Warner/Rhino agreed to substitute the new tracks at all merchandisers, and they started the process November 19. They’re now up at most of them, including iTunes, Amazon, and Spotify. So far the song titles are not individually described at these places as new masters (and there’s various other scrambled misinformation, such as still listing the release date as 2005)–though at most sites the album title states “(Remastered)”–but you can be sure it’s the full 21 newly remastered cuts when you see that the song “Downtown at Dawn” runs 5:59 or so; on the original Spurts it’s 4:07. I’m working on trying to get the separate tracks labeled “2013 remaster” so they can’t be confused with the old bad tracks, but it’s hard to get the business bureaucracies to trouble. Also, eventually the jewel-boxed CD at Amazon will be replaced, but we don’t know how long that will take. 
 
As to how the original re-mastering went wrong… It was a mis-communication at the very last stage of the original remastering process done for SPURTS. We had all the tracks tweaked to spec–drawn from the best available originals, made as consistent as reasonable with each other, etc.–when I made the point to the technician that I wanted the CD, as a unit, to play at the loudest practical volume. I just meant that the tracks, as already prepared for the final pass of the mastering process, should fall as close to redline as possible so that when the manufactured CDs played they’d be at least as loud as anything else in a playlist… It was a trivial thing. But the guy misinterpreted what I was saying, and proceeded to add this excessive limiting/compressing to all the tracks, so that the volume within each track would be more consistent and every track therefore would come out louder. At this point I wasn’t paying much attention, because I didn’t think I needed to–everything was routine. It was only months later that I realized what had happened. A huge amount of the life of the tracks had been sucked out. I always hoped and planned to eventually fix this, but as long as the CD was in its original printing I knew it would be a problem, because the company wouldn’t want to destroy those. Also it would cost me a good amount of money (it ended up costing $3000+), not to mention time and effort. Anyway, when I saw that the CD had gone to print-on-demand early in 2013, I realized it had become practical to substitute good re-remastered versions. So that’s when I contacted Rhino/Warners…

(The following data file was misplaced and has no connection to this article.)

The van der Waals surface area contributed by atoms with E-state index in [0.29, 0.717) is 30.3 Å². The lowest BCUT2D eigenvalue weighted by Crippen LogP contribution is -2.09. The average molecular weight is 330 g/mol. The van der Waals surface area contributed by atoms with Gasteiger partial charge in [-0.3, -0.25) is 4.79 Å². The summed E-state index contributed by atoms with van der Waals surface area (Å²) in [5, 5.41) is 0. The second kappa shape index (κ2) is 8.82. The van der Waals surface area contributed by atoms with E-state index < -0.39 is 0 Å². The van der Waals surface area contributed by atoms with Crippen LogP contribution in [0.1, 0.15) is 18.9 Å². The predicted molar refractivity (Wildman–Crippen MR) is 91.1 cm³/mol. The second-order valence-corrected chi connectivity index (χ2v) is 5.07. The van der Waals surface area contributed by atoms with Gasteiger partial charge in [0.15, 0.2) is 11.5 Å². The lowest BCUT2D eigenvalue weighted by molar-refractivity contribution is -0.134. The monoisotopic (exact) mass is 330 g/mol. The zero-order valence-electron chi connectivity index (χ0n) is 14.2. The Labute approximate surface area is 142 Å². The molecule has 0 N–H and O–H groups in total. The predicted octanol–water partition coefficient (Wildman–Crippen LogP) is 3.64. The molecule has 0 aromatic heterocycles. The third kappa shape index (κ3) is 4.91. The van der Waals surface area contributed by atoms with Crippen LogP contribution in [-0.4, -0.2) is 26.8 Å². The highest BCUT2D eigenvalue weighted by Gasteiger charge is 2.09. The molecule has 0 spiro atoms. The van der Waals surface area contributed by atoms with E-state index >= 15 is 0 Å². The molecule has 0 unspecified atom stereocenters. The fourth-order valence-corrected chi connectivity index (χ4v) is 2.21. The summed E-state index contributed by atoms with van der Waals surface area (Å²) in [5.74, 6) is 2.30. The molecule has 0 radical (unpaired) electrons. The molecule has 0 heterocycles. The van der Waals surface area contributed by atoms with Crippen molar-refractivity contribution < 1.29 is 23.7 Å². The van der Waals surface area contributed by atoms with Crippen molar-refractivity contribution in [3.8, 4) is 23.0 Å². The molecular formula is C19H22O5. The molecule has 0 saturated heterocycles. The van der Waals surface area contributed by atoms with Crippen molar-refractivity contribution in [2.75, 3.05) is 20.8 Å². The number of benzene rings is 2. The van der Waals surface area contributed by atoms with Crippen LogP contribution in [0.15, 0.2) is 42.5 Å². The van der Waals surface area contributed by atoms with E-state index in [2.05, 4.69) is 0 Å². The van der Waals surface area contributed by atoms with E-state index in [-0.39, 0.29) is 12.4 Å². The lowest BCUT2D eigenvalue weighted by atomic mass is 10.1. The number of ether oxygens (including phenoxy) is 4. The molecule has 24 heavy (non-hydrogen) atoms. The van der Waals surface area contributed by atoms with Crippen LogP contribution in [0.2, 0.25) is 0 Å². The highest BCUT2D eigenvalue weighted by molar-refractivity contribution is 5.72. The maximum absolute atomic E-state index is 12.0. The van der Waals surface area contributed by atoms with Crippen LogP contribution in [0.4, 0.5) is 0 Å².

For reference, here is how the new CD in mp3s is offered at Amazon: http://www.amazon.com/The-Richard-Hell-Story-Remastered/dp/B00GICU8QU/ref=sr_1_2?s=dmusic&ie=UTF8&sr=1-2&keywords=%22richard+hell%22
Going to this trouble to make things right with his fans is a) a very classy thing, and b) a smart thing for an artist to do.  After all, you want to be known by your best work, your best effort.  This was the thinking behind his Destiny Street Repaired, in which he went back into the studio to re-record the original album, which he found deficient because, well, he was deficient at the time.  We did not think that move was so successful, preferring the original.  But getting The Richard Hell Story with its trove of Neon Boys (AKA proto-Television) cuts, and Dim Star (w/Thurston Moore) songs, not to mention his work with the Heatbreakers and the Voidoids into listenable shape — well, this is pure delight.
Did we mention it was Black Friday and that you do have that list of friends you need to buy albums for, no?